By Chad Croley
There are many layers of meaning in the fantastic world of Odysseus’s tale. Loyalty has to be seen as a major theme in The Odyssey and can be seen as having a significant meaning to Odysseus’s story. This section will discuss the idea of how Odysseus’s loyal supporters still remain devoted to him even after he has been away for nearly two decades as well as pose a question pertaining to Odysseus’s own actions of infidelity. When reading The Odyssey three main characters stand out that show their trustworthiness to Odysseus while he is away fighting in the Trojan War and trying to make his way back to Ithaca. It seems to me that the most loyal of all these characters could, somehow, easily be overlooked, but it would definitely have to be Odysseus’s wife Penelope. Even after nearly twenty years apart from her husband, she still remains faithful to Odysseus and refuses to marry one of the awaiting suitors that hassle her day in and day out. There even came a time when Penelope told the suitors that she would wed once she finished Laertes’ shroud, but stated, ‘I would weave that mighty web by day; but then by night, by torchlight, I undid what I had done (Odyssey 384). This only proves her complete and utter devotion to Odysseus. Along with Penelope, Telemachus and Odysseus’s loyal swineherd Eumaeus were committed to the King of Ithaca. Telemachus, in one regard, shows his loyalty to Odyssues by going on a voyage to learn more about his father,Odysseus, and Eumaeus speaks highly of his king when Odysseus questions him upon returning to Ithaca saying, ‘I call him my lord, although he is not here” (Odyssey 278). But the main way in which I see the two of these characters remaining loyal to Odysseus is when they stand by him and take on the feisty suitors to win back Odysseus’s palace. It would have been extremely difficult for Odysseus to do it on his own and either one of them could have not participated in the bout, but instead decided to stand by their king and put him back in the position that he once held. Through each of these three character’s commitment and devotion to Odysseus, it can be expressed that loyalty has a major meaning in the world of Odysseus’s tale, but I would like to end this section by posing a question to be thought about. Penelope is shown as the most loyal of all by staying faithful and true to her husband even though they are not together. She resists time and time again the attempts of the suitors for her hand in marriage. So, why is it that Odysseus is so unfaithful to his wife? He is unfaithful with at least two characters Circe, whom he stays with for a year and Calypso, where he is held captive for seven years but sleeps in her bed. Of all the characters that are so loyal to Odysseus, why is he so unloyal in return?
By Jeremy Fine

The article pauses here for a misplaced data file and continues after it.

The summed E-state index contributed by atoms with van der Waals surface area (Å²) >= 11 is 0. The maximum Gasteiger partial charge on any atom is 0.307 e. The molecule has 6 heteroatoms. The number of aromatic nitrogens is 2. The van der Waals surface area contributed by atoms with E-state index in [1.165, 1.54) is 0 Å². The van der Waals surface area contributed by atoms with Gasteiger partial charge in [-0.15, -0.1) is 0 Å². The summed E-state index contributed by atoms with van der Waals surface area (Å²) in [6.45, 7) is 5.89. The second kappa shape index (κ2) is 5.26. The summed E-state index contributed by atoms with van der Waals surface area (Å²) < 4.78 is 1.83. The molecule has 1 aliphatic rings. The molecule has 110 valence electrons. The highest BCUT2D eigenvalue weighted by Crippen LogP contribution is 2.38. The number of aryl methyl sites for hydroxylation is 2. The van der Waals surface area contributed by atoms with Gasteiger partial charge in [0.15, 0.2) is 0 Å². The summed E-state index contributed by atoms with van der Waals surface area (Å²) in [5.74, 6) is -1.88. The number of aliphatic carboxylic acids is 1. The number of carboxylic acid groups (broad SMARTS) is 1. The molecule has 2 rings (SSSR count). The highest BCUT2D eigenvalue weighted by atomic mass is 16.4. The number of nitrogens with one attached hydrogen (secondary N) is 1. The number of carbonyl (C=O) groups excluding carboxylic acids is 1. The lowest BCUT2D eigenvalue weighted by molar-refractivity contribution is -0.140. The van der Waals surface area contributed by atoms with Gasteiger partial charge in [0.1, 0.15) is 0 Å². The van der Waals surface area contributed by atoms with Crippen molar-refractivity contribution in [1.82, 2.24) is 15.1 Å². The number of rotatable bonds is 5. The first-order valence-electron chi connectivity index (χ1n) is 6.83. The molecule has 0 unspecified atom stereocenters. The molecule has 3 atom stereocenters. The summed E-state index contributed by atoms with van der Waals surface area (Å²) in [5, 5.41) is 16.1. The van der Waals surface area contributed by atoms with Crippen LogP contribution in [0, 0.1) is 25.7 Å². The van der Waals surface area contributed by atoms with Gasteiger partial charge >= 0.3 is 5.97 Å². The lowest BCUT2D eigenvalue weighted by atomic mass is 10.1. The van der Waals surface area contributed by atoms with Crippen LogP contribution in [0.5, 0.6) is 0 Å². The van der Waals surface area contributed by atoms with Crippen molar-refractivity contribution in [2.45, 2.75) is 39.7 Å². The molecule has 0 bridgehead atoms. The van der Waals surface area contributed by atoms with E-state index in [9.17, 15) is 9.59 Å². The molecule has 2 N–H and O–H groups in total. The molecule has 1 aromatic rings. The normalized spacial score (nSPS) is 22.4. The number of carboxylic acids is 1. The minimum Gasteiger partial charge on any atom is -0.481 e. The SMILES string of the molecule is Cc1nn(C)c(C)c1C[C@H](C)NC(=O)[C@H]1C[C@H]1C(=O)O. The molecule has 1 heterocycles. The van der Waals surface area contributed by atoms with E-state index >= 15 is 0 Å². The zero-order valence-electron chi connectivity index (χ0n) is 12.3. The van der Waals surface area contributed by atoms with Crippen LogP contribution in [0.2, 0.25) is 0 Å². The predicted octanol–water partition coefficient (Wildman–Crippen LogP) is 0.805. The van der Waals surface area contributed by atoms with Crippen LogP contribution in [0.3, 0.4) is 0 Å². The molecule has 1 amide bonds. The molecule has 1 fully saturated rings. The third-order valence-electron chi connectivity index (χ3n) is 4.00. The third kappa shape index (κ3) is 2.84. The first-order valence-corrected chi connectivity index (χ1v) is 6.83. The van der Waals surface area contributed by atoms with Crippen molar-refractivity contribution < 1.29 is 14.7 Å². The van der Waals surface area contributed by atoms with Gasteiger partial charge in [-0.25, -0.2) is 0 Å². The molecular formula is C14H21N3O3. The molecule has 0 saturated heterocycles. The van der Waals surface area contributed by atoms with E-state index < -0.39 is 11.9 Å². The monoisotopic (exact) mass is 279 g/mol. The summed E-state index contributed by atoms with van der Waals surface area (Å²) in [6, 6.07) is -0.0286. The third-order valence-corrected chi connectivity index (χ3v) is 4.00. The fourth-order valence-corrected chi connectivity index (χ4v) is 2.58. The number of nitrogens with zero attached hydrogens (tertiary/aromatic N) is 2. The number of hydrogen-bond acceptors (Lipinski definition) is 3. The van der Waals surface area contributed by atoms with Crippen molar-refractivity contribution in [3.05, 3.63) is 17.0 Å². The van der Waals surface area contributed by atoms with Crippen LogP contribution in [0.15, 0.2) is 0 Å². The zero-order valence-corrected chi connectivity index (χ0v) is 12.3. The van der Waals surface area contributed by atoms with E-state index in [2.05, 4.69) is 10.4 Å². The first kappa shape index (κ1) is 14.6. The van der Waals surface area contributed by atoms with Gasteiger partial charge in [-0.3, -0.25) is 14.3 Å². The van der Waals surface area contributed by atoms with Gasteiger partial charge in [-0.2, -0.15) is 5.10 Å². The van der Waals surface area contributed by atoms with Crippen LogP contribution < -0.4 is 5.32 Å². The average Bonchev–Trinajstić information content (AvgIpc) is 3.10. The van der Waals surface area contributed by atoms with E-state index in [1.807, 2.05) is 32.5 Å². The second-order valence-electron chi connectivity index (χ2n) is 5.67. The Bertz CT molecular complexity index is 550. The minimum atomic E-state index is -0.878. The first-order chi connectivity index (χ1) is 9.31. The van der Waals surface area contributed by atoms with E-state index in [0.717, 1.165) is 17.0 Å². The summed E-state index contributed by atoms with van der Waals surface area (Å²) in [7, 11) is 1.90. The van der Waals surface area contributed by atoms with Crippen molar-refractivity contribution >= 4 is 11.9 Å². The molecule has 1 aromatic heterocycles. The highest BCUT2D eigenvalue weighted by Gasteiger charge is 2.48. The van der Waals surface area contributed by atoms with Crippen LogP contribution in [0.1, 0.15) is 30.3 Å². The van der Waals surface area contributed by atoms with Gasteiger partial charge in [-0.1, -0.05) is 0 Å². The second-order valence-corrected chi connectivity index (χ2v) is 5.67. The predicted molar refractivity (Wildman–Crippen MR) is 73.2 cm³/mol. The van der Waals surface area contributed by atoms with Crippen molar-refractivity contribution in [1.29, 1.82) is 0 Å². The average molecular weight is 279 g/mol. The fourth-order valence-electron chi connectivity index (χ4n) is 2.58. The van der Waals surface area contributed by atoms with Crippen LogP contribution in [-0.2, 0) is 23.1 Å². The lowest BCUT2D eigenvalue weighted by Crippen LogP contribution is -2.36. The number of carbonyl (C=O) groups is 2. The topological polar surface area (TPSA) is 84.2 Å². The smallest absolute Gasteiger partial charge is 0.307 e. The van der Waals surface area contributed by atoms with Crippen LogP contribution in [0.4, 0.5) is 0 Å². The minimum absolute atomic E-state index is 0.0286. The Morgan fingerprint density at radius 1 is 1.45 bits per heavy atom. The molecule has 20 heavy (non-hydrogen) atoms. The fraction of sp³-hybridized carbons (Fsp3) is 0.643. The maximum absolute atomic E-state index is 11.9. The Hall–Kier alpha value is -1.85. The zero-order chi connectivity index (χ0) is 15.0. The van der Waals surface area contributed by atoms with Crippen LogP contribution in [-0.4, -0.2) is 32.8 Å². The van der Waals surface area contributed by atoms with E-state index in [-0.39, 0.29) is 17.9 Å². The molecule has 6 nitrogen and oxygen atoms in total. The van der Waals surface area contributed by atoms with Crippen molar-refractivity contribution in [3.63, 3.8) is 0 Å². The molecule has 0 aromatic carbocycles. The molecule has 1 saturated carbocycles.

The topic of our group is layers of meaning in the fantastic world of Odysseus's tale. There are a lot of different layers of meaning for each tale and the Odyssey itself, and there is more than one interpretation. In this perspective, the theme of the Odyssey is perseverance. Perseverance is an important theme and is one that is seen throughout the whole play and by more than one character. First, there is Odysseus. Odysseus was greeted with perseverance at the very beginning of the epic. He was being held captive by Calypso on an island, and after being visited by Athena, he had the notion and the strong desire to get home. Despite Calypso’s insistence, he decided to leave. He also had an encounter with Circe, and was presented with temptation of all kinds. Odysseus with his wife and son still in mind took the sea once more and proceeded home. Also, Odysseus and his men came in contact with the lotus-eaters. The lotus plants provided an excellent, relaxing feeling for all of the crew, and no one wanted to leave except for Odysseus who stayed his course. Perseverance is also displayed in his way of thinking, his desire to survive and at times conquer, are qualities that promote his perseverance. For instance, when Odysseus finally returns home, he plans to kill all of the suitors that have been courting his wife and he did so. He also earns his place as the basileus of his home again. Odysseus however isn’t the only person to present this theme throughout the story. Penelope is another example of this theme. Penelope lived for years without Odysseus and everyone told her that he was most likely dead and then she should move on. Penelope however never lost hope. She often cried and was sad thinking of the notion that he was dead, but she never moved on. Penelope was visited by many suitors and often housed the suitors. She would feed them and the suitors would take full advantage of her hospitality and her kindness. She persevered over all the years that Odysseus was gone, and when he returned to her, she had no reason to feel guilty and was still fully his. Finally, Telemacus also displayed perseverance. He was in very much the same situation that Penelope was, except that he wasn’t a believer until after Athena visited. He could have ignored what Athena said and just given up right there, but he created his course and stayed, going on voyages and discovering the truth about his father and also grew as a person at this time. Perseverance appears to be one of the strong themes of this story and also a strong characteristic of Odysseus and his family. The fact that they all have this characteristic and that they all display it at different times and apart from each other shows that they each mean a lot to one another. It also displays the importance of the family in ancient Greek history.